Academics in the Netherlands claim they have designed and built the world’s smallest autopilot system for drones.
At four square centimetres, the open source Lisa/S chip (Lost Illusions Serendipitous Autopilot/Small) that the autopilot system runs off is roughly the same size as a €1 coin. Despite its small size, the 1.9g piece of silicon contains everything required to fly a micro aerial vehicle (MAV) without human interaction.
Project leader Bart Remes told Techworld that the biggest challenge with Lisa/S, which is 30 grams lighter than its predecessor, was getting everything to fit onto a 2x2 cm board.
“The overall strategy of our MAV lab is to make everything small, light and electrically efficient,” said Remes. “If the autopilot is smaller and more efficient you can fly longer or carry more payload.”
The chip's software is based on Paparazzi, a free open source drone autopilot system that's existed since 2003 and is available to everyone.
Remes said he chose to make Lisa/S open source because he wants MAVs to become as popular as mobile phones. “The best way to achieve this is making it available for the public so they can come up with the killer application,” he said in reference to the decision.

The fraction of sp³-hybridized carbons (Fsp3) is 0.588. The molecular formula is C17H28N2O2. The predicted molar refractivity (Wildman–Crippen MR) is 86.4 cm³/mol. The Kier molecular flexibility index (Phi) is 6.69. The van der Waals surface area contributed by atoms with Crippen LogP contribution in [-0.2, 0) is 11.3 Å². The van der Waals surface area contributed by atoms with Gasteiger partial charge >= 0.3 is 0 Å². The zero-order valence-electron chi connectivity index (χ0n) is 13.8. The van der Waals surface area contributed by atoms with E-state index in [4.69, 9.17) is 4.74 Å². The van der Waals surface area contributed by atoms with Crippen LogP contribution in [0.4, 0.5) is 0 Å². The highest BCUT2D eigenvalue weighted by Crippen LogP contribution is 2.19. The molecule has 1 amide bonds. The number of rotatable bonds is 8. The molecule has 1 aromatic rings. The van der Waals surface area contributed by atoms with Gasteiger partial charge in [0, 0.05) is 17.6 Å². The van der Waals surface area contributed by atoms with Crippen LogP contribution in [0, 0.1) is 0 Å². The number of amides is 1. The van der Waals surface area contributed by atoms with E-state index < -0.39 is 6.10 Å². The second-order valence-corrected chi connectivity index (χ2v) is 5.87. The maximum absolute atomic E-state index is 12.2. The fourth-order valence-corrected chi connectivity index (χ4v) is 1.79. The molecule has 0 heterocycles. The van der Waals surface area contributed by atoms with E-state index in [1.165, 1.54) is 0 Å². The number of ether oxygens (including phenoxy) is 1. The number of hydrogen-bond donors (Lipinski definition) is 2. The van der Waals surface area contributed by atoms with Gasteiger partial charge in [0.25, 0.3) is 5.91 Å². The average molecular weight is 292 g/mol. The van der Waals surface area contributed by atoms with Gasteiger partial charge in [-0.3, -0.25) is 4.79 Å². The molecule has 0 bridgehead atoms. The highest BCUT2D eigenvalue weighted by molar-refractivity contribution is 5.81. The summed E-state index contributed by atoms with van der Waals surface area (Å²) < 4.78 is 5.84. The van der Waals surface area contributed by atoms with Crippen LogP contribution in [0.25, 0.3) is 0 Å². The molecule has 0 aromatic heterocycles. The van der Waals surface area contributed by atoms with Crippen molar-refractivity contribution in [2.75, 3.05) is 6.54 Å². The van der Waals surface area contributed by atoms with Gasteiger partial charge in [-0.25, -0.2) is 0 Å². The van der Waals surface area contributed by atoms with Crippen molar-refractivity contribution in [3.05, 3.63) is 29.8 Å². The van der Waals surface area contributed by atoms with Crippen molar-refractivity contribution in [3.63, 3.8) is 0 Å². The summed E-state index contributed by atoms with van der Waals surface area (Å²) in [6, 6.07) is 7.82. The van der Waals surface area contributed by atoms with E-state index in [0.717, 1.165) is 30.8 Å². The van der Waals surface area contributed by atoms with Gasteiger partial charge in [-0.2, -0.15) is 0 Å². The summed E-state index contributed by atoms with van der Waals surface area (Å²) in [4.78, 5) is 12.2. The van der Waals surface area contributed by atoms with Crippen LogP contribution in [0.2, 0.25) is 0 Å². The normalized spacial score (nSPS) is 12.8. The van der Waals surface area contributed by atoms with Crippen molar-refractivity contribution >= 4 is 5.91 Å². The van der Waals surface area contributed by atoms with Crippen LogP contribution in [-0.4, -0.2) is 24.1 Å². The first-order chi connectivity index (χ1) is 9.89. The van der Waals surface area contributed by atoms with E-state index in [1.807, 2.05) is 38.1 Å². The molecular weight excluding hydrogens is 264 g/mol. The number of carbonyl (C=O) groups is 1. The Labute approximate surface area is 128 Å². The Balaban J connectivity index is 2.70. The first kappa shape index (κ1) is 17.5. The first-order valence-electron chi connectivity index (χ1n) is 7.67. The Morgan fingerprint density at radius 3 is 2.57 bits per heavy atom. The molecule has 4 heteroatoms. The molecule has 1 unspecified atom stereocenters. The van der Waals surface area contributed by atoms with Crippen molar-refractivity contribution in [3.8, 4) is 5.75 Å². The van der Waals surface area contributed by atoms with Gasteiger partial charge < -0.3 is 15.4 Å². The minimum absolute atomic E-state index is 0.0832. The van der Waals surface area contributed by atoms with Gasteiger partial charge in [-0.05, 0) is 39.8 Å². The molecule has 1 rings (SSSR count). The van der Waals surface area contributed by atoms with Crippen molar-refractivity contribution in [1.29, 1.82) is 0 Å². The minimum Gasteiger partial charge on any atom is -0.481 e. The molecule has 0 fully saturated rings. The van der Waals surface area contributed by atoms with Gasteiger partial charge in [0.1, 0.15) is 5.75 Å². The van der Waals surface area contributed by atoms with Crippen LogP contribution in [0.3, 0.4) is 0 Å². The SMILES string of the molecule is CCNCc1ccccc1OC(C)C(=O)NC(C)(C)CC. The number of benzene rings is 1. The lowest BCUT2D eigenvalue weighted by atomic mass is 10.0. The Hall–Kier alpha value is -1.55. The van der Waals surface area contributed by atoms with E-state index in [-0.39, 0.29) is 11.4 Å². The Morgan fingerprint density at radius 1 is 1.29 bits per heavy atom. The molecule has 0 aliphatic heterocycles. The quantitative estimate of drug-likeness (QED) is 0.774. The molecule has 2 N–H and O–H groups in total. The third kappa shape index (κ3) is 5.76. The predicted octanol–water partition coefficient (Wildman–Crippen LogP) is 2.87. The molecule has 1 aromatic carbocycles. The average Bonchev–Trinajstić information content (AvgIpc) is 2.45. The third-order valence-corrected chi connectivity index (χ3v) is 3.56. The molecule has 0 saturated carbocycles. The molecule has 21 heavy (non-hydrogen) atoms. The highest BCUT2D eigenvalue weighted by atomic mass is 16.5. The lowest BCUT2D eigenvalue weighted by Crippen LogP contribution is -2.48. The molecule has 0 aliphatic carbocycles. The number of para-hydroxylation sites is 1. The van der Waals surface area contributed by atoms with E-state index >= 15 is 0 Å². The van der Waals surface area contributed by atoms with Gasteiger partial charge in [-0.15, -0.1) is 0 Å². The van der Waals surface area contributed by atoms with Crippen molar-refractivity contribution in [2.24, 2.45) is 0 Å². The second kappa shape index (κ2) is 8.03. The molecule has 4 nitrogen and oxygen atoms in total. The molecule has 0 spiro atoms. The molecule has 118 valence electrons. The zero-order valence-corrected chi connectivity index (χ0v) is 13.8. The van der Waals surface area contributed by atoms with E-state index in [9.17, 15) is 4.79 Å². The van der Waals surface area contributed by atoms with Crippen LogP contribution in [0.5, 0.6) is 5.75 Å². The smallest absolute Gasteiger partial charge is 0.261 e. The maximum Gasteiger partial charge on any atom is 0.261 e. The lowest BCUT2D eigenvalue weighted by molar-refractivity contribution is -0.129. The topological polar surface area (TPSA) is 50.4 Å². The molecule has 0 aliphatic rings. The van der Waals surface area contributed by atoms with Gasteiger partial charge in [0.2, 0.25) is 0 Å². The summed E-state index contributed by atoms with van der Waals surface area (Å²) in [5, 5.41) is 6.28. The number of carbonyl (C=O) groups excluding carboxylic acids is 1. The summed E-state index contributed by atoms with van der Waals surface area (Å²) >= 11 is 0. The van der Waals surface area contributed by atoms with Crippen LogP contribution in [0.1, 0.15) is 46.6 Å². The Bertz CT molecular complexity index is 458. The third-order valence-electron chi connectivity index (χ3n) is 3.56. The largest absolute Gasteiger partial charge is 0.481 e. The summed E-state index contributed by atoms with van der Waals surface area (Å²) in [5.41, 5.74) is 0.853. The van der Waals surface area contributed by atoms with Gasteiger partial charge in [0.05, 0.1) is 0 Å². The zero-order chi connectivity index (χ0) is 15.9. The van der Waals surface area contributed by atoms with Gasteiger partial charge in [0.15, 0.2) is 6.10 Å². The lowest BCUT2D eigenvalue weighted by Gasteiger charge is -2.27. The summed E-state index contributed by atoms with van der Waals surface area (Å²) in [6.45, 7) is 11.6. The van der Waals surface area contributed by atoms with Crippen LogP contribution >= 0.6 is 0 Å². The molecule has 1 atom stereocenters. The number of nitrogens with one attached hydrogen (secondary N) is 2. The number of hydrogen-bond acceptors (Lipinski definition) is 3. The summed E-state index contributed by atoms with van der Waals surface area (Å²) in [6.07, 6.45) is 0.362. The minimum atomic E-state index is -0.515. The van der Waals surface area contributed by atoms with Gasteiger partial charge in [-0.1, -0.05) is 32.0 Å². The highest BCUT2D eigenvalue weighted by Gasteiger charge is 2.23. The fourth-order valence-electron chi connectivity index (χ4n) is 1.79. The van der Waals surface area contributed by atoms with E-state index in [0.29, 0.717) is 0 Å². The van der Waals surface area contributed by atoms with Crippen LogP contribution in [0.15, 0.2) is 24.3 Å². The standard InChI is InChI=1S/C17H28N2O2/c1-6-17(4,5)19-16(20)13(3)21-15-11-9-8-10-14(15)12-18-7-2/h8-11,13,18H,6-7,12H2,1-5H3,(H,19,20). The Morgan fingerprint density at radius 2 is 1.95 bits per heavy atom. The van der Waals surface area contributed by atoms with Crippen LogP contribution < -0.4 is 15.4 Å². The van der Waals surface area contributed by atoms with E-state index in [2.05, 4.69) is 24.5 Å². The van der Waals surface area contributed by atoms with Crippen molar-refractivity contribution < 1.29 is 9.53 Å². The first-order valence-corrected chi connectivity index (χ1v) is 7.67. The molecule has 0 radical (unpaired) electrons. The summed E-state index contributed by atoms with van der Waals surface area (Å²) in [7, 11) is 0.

“Now the community can test it in much more test environments than we can do here in the lab,” said Remes. “They let us know when an issue arises and help us to solve it. Thanks to the community the open source autopilots are safer than closed source autopilots.”
Drones have traditionally been largely confined to the military but the team hopes that civil drone applications will become more common and used in everything from agriculture to search and rescue.
“More and more farmers are using drones for monitoring their crops,” said Remes. “It is a way to save money because they only spray fertiliser on the crops that need it, by looking at the data coming from the drone's multi spectrum camera.”
The Lisa/S will compete in the International MAV competition next month.
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